Server virtualization has become a widely-adopted technology in data centers. The ability to share all the available resources across various virtual machines (VMs) makes server virtualization highly scalable and efficient, which helps to reduce opex. more than 50 percent of overall servers in the world are virtualized. By 2015, that share will increase to 75 percent.
Though virtualization brings a lot of benefits, at the same time it also includes a few management challenges which makes it complex. The major challenges with virtualization are:
Monitoring its performance in real time
Managing VM sprawl and optimizing resources
Capacity planning for future expansion
Unlike physical servers, monitoring the performance of the virtual servers requires a different approach. Conventional CPU and memory utilization monitoring doesn’t work. In a virtual infrastructure, the VMs share the common hardware resource such as CPU, memory, and storage. If a host has hundreds of VMs, each of the VMs shares a certain percentage of these resources, the data processing works in tandem.
To ensure the performance of a virtual infrastructure, a different set of performance metrics has to be monitored. Metrics such as CPU ready, memory ready, memory balloon, and swapped memory have to be monitored across all the VMs in real time. In addition, live migration of VMs increases the monitoring complexity.
Managing VM sprawl
Since virtualization brought in the power of easily allocating the storage space to VMs, it led to both uncontrolled growth of virtual machines as well as over-allocation of resources. In a typical virtual infrastructure, even all of the available VMs are not used to full capacity, which wastes available resources. Hence, VM sprawl has become the Achilles’ heel to virtualization.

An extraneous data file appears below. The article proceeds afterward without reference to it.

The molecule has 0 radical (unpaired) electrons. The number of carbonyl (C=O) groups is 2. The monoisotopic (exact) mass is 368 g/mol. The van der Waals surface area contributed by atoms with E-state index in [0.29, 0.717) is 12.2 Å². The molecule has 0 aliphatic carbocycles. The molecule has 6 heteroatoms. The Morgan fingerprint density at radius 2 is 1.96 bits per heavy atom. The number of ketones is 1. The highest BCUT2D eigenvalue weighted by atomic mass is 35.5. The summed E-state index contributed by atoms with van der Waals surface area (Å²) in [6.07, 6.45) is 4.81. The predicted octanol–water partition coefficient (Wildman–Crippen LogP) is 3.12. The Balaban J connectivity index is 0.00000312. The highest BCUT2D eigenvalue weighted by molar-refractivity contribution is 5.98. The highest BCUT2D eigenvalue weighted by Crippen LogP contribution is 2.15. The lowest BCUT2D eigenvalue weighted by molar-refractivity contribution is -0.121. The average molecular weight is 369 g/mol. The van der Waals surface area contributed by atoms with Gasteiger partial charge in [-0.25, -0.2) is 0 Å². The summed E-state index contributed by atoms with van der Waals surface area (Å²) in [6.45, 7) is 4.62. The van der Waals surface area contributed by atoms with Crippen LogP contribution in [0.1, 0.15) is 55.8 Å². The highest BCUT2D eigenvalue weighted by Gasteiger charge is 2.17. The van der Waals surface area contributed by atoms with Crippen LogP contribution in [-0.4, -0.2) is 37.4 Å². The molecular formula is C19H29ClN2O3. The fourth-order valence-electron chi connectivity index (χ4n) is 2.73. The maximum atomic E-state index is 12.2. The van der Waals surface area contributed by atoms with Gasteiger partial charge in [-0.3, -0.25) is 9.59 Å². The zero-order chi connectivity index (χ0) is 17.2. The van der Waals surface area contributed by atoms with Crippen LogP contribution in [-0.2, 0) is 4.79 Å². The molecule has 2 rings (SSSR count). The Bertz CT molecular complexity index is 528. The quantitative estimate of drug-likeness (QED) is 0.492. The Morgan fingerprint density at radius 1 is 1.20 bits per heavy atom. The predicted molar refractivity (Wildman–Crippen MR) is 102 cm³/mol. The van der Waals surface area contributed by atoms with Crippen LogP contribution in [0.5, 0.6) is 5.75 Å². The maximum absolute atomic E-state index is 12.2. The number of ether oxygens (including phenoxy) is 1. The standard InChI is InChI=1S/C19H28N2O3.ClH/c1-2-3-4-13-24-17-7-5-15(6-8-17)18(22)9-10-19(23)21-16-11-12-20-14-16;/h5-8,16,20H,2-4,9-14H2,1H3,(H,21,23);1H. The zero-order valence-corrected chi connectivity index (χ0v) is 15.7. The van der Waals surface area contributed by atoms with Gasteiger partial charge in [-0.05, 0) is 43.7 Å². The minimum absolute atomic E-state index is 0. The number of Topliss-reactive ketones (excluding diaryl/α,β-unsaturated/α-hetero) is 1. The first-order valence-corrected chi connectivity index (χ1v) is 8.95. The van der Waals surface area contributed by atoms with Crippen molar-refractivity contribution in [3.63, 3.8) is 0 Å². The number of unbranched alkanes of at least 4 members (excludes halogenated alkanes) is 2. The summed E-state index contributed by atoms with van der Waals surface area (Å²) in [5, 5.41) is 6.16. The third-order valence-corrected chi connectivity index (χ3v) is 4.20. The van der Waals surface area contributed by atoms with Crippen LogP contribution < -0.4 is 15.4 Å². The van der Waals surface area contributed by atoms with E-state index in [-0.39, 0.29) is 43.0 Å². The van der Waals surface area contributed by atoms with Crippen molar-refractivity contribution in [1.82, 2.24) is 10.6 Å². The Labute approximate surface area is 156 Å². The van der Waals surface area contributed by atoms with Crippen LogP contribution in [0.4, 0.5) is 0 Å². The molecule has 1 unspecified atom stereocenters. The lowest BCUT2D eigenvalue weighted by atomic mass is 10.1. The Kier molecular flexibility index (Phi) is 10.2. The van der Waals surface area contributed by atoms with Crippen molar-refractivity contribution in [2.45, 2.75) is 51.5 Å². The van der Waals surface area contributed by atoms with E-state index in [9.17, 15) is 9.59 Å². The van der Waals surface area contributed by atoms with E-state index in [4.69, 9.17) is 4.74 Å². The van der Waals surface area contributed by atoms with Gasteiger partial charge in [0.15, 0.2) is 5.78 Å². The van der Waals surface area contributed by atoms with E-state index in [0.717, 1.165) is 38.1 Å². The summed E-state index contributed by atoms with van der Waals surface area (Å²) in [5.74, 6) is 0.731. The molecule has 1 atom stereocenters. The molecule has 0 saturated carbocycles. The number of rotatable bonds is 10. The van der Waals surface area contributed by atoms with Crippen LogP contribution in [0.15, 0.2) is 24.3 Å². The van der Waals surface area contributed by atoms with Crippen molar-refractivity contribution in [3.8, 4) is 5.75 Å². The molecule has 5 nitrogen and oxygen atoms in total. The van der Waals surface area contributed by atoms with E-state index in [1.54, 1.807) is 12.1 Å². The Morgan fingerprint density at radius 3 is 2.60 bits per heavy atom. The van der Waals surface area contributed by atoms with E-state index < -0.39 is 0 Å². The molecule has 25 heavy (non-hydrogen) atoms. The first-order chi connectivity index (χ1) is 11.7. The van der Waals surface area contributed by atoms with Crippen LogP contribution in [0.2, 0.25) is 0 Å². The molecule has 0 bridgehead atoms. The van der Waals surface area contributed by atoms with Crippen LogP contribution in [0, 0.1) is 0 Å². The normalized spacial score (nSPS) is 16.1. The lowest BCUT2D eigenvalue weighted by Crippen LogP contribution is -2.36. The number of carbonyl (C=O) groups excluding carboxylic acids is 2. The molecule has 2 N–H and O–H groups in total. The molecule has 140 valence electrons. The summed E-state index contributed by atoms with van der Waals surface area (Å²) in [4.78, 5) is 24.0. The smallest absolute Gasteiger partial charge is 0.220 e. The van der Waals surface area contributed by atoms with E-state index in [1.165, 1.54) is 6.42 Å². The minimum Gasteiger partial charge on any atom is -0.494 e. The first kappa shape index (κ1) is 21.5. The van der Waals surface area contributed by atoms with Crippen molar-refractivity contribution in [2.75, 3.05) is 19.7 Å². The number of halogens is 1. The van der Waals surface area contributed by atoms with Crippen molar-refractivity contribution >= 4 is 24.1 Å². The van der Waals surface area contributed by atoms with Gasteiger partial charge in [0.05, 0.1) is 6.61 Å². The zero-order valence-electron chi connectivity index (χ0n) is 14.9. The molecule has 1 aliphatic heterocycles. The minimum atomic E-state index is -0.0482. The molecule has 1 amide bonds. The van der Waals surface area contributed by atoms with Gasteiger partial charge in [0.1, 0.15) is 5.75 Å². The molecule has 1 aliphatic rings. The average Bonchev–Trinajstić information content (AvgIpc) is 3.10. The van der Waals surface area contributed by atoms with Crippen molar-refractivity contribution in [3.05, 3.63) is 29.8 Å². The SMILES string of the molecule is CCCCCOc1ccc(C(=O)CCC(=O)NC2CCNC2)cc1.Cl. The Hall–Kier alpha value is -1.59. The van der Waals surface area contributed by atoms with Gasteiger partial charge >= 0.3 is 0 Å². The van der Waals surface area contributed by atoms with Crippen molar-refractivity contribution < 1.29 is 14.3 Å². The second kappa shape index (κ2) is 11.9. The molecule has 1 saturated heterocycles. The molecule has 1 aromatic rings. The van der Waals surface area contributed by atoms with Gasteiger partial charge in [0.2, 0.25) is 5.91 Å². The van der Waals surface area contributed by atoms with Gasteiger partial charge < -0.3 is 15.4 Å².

To avoid VM sprawl, the virtual infrastructure has to be monitored continuously to identify VMs that are idle for a certain period, VMs that have resources over provisioned or under provisioned, and VMs that are not even powered on since they were provisioned. By removing such unused VMs – or optimizing the resources allocated to VMs – virtual sprawl can be greatly minimized. Resource optimization also avoids needless hardware purchases.
Virtual infrastructure acts as the backbone of data centers that power today’s businesses. As a business grows, it is necessary to expand its underlying infrastructure also. Without proper capacity planning, the server management team will have a hard time scaling the infrastructure to meet the business demands.
Capacity planning also requires constant monitoring of the virtual infrastructure. A trend on the resource consumption by the VMs has to be identified and should be projected over a period of time. This helps the server administrator understand the current trend and plan how many resources have to be added to handle the future load.
Overcoming the challenges with VM Manager Plus
Overcoming all these major challenges – real-time performance monitoring, sprawl management, and capacity planning – requires specialized software. The software should not only simplify virtualization management and help overcome those challenges, but it should also automate the whole process involved and reduce the IT costs.
- Automate instant discovery and classification
- Monitor the performance of VMs in real-time
- Optimize resources with effective VM sprawl management
- View real-time virtualization map of your infastructure
- Alert through instant fault notification via email/SMS
- Generate insightful reports instantly
VM Manager Plus monitors unlimited VMs, hosts, and data stores for faults and performance; and it raises alarms when thresholds are exceeded. It also provides information to manage VM sprawl by tracking a list of idle VMs and VMs with CPU and memory that is over-allocated and under-allocated. In turn, the VMs can be rightsized for most efficient use and capacity planning. VM Manager Plus also supports live migration of VMs and updates the VM host relationship map automatically. So check out VM Manager Plus, and overcome the obstacles to maximizing your virtualized environment.